The daily newsflow on US-China trade negotiations has continued to drive gyrations in financial markets in the first half of the year. Unsurprisingly, Chinese equities have been at the centre of these sentiment shifts with the most recent development post-June’s G20 seemingly taking us back to expectations of an amicable outcome.
I think it seems reasonable to expect this noisy macroeconomic and geopolitical environment to persist for the time being as negotiations continue. Longer-term I ultimately think that a trade deal being agreed remains the most desirable outcome due to the mutual damage a prolonged and full-blown trade war would bring to both economies - starting with higher prices for US consumers.
While some parts of the negotiation will be complex and difficult to reach full consensus, particularly around issues such as government support in strategic sectors, we believe both sides will be increasingly incentivised to reach agreement. For China, we may see negotiations push towards a more open economy.
Against this backdrop, the trust remains focused on those areas that are exposed to China’s structural shift towards a domestic consumption-driven economic model, with around 90% of the portfolio's total revenues coming from Greater China, including Hong Kong and Macau. In these so-called “New China” consumer-related areas, the underlying growth drivers are strong, innovation levels high and new players are emerging.
Technology as an enabler
The technology sector continues to play a key role enabling and creating new business models. Alibaba and Tencent are core positions - their ecosystems continue to expand and will occupy an even greater share of the Chinese economy - although the portfolio also has significant exposure to other players outside of these household names.
One such example is Secoo, a leader in luxury e-commerce that is building strong relationships with well-known global brands, yet it trades at a significant discount to global peers. Elsewhere, Kingsoft is set to benefit from a recovery in online game approvals, reduced losses in its cloud business as the market consolidates, and from continued strong growth in its software business.
The unlisted space
I continue to utilise the enhanced investment powers the trust structure provides to invest in unlisteds with more than 5% of the portfolio invested in this space. Notably, two holdings - Meituan Dianping and Aurora Mobile (known as Jiguang pre-listing) - came to market last year in Hong Kong and New York respectively. I continue to hold Aurora for its strong potential for continued growth by leveraging its access to the broadest data set. Meituan was sold due to the perceived risks relating to increased competition across a range of online services.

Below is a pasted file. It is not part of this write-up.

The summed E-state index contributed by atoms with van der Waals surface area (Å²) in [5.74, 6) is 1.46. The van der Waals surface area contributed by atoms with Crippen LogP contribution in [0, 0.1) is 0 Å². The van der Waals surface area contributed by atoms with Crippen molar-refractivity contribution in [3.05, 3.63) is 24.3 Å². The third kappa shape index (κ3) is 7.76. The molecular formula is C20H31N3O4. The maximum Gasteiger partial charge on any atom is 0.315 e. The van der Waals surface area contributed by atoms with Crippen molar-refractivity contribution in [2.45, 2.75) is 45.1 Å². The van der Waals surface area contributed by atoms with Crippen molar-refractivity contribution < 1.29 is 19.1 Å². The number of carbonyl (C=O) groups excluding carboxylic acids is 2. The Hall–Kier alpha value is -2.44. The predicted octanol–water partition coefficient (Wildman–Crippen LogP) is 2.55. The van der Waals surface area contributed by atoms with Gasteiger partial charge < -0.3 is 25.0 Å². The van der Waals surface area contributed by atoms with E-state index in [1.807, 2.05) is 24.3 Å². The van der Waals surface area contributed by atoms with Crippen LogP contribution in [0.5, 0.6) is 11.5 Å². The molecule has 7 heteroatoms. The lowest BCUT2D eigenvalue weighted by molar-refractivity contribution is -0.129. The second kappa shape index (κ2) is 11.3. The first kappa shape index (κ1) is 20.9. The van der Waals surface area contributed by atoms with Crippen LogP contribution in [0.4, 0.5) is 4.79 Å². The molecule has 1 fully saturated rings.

More recently, three new unlisted holdings have been added to the portfolio: DJI International, a drone manufacturing company; Sensetime, China’s leading AI company focused on computer vision and deep learning; and ByteDance, which operates various content platforms globally including Toutiao in China, the leading news aggregator, and Douyin, a strongly growing short video platform, which is also growing strongly overseas under the name TikTok.
Rising middle class also supports selected financials
Finally, a note should also be made on non-banking financials given the trust’s significant exposure to insurers like China Pacific Insurance, China Life Insurance and China Taiping Insurance. The insurance sector was badly hit in the 2018 bear market amid concerns for their investment book, moving valuations to historically low levels in many cases, and levels that compare favourably with other global insurers despite far better growth prospects.
The long-term opportunity remains attractive as the insurance industry is still in its infancy; it is tied closely to the rise of the middle class and their propensity to protect wealth. Indeed, this is an overarching theme supporting consumption, which remains the biggest driver of growth in China.
In addition to rising penetration across a range of categories, we are seeing increasing ‘premiumisation’ and trading up which should not be a surprise as incomes rise. While many foreign players occupy strong market positions, we continue to see local players asserting themselves and building strong businesses from sportswear to toothpaste to coffee chains.
As growth levels between the old and new parts of the economy diverges - and with aggregate valuations relatively undemanding - China is a fertile hunting ground for stockpicking. Although an uncertain macro environment has contributed to earnings growth expectations moderating over recent months, the companies in the portfolio still have robust prospects and I have a high degree of conviction in their ability to grow their earnings over the mid-term. This should over time reward investors in the form of share price appreciation.
The value of investments and the income from them can go down as well as up, so you may not get back what you invest. Investors should note that the views expressed may no longer be current and may have already been acted upon. Reference to specific securities should not be construed as a recommendation to buy or sell these securities and is included for the purposes of illustration only. When investing in overseas markets, changes in currency exchange rates may affect the value of your investment. Investments in small and emerging markets can be more volatile than those in other overseas markets. This information does not constitute investment advice and should not be used as the basis for any investment decision nor should it be treated as a recommendation for any investment. Fidelity Personal Investing does not give personal recommendations. If you are unsure about the suitability of an investment, you should speak to an authorised financial adviser.